Basic Education Week in South Africa

Anonymous

“This is a time to reflect on the shortcomings of the past, gains made, and lessons learnt” - Gail Campbell, Conference Chair

At the end of March 2014, CEI South Africa attended The SA Basic Education Conference in Johannesburg. The conference was designed to build on the 2012 Durban Conference and this year the themes of: professionalizing teaching; strengthening school leadership; improving government capacity to deliver; delivering resources for schools; increasing community and parent involvement, and nurturing learner support and wellbeing were successfully explored through seminars, drawing on over 120 abstracts.

The delegates were addressed by the Deputy Minister of Basic Education, Mr. Mohamed Enver Surty as well as Head of the National Planning Commission, Mr. Khulekani Mathe. Mr. Jay Naidoo, Chair of the Board of Directors of the Global Alliance for Improved Nutrition (GAIN) and Mr. Nick Taylor, Head of National Education Evaluation and Development Unit (NEDU) contributed to the call for action to support Government’s delivery of quality education. These opening speakers highlighted areas of accomplishment in the education sector over the last twenty years, but also acknowledged the significant obstacles facing the South African learner.

One of the breakaway workshops on collaboration was spearheaded by Bridge, an NGO partner of CEI_SA. Barbara Dale Jones talked about the importance of the non-state sector coming together and reducing duplication for greater impact in South Africa’s schools. She gave examples of Bridge’s success in Communities of Practice where, as a network, the practitioners and stakeholders have rallied together for change. An example of this is their national Early Childhood Development community, and on a more localized level, their network of Gauteng principals sharing professional wisdom. CEI shares this vision and knows the importance of connectedness in the complex and wicked problem that is education in a developing world context.

Another valuable discussion was lead by Godwin Khosa from the National Education Collaboration Trust (NECT). There has been much hype in the sector around the NECT. South Africa’s biggest public private partnership seen in the education sector, draws on some of the most influential business leaders who are leveraging their corporate-social-investment spending through working alongside government. They have prioritized vulnerable and under-performing areas such as the Eastern Cape and Limpopo. Godwin talked about a need for bringing in evidenced based interventions at scale.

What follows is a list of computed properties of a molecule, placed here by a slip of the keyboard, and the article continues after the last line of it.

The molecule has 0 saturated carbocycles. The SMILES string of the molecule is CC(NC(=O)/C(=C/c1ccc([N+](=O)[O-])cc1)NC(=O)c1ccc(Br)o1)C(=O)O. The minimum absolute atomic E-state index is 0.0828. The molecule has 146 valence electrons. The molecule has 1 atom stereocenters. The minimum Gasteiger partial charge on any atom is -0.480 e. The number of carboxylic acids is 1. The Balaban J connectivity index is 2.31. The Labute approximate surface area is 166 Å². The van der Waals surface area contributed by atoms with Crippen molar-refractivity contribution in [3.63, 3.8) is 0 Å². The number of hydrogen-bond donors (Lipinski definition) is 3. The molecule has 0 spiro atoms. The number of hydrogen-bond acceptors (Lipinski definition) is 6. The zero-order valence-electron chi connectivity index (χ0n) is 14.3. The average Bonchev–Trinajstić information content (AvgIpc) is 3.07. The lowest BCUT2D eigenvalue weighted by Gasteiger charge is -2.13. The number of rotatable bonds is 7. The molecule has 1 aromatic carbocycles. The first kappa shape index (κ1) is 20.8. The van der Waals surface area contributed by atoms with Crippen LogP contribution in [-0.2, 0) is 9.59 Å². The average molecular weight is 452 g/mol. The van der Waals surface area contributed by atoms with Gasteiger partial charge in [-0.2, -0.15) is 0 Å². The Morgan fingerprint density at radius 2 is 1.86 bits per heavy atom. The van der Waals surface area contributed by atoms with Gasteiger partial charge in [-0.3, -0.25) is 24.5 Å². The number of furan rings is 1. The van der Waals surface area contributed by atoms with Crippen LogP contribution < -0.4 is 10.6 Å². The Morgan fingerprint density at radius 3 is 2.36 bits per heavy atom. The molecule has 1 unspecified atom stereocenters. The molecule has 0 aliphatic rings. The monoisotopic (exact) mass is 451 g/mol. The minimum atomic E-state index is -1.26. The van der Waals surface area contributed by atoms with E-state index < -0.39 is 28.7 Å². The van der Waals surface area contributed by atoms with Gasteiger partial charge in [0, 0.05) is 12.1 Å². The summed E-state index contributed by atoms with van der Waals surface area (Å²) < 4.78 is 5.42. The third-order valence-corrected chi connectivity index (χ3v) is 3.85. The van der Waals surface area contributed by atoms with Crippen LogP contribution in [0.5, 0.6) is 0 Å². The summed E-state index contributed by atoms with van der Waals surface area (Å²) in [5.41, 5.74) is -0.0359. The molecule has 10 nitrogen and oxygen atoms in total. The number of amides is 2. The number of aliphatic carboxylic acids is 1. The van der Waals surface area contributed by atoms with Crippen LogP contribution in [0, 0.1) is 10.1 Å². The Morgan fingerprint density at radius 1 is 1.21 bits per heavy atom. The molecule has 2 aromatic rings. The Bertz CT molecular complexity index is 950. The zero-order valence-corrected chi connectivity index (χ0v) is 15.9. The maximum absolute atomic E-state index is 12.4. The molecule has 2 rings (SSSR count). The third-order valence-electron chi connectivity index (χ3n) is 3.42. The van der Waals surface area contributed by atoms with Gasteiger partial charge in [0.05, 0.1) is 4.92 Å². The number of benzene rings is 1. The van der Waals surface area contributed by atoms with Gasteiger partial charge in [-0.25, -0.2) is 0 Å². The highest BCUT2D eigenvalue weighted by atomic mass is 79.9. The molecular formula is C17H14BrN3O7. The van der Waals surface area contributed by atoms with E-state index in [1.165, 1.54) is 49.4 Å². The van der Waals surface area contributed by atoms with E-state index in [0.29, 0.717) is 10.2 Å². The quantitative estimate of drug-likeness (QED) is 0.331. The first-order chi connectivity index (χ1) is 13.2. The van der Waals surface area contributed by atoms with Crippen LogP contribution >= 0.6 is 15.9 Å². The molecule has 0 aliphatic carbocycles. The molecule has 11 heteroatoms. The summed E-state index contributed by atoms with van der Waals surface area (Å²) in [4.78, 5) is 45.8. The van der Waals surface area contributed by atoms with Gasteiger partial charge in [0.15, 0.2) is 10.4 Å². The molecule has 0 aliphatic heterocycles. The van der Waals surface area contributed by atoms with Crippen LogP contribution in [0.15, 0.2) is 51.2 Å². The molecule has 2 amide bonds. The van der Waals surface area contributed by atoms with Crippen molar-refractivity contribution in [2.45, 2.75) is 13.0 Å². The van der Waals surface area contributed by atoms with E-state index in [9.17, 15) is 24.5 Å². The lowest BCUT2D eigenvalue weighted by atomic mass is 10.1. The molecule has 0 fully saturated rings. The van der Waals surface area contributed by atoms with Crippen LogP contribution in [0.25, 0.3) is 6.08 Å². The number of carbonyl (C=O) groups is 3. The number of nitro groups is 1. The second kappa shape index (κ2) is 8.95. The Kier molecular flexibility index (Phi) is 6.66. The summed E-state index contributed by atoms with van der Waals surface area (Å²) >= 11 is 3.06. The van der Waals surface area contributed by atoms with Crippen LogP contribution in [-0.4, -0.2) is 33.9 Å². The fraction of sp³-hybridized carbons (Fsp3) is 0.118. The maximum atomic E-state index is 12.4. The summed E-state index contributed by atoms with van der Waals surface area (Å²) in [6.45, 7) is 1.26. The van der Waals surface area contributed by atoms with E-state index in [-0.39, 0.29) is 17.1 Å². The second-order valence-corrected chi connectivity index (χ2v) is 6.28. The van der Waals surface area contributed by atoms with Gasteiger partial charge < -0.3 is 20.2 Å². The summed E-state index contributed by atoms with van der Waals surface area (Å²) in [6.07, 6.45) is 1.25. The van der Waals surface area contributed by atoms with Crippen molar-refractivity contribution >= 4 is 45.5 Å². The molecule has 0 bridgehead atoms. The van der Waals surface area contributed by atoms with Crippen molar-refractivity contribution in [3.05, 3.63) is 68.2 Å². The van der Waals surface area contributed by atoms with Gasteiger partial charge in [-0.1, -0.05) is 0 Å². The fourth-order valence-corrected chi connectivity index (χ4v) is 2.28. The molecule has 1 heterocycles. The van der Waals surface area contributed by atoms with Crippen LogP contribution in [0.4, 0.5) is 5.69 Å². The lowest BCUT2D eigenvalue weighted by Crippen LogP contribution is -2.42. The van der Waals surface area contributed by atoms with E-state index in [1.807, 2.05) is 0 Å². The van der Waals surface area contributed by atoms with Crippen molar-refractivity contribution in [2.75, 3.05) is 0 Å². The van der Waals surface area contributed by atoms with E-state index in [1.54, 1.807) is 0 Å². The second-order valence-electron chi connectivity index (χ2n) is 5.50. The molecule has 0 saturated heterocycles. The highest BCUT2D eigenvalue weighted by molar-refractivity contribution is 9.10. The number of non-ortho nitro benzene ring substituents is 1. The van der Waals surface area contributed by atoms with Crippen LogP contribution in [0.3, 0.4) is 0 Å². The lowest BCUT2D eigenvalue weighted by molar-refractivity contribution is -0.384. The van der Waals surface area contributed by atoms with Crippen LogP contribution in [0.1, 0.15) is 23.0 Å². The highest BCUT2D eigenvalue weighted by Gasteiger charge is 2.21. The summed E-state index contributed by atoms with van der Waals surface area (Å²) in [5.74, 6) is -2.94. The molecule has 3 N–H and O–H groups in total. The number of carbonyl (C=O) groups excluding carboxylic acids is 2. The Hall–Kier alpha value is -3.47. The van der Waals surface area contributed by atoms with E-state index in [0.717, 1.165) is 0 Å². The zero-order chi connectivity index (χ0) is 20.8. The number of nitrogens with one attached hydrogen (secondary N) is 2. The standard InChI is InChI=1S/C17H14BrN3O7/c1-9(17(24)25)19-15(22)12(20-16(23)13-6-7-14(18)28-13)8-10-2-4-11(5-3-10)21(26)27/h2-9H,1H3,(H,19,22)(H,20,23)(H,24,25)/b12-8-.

The session exploring the development of teachers heard Mrs. Tolbert Mbatha from the Kgololo Academy talk on effectively using performance management to incorporate a coaching model that puts teachers in the driving seat and improves the quality of learning and teaching. Ms. Armstrong shared ideas on incentivizing teaching to ensure that top performers in the labor market enter the teaching profession and that top performers already within teaching remain in the profession. In this session, Ms. Brody also stressed that professional learning community support is vital and Ms. Black and Mr. Rouse from EdVillage led the delegates in ways to improve teacher support and development through the use of video, operating from the departure point, “Teachers don’t fear observation – they fear negative feedback."

It was helpful to hear that one of the significant gaps that CEI_SA has identified in their interaction with initiatives, was echoed by the speakers, namely the importance of parental engagement in children’s learning. Taylor also called for a national reading program as learning accelerates when children can read on their own and this once again resonated with many of the conversations we have had with literacy practitioners. He asserted that, “We should be looking for a national literacy program that has a strong evidence base.” Encouragement for the non-state sector’s role was also echoed by The Deputy Minister saying: “NGOs play a critical role in drawing attention to community-specific realities.” It emerged from the conference that we cannot simply apply standard principles in South Africa and that context and political history matter. CEI_SA has a role to play in researching the realities of the sector and promoting programs that work because of the implementers' thorough understanding of the needs and realities of the communities.

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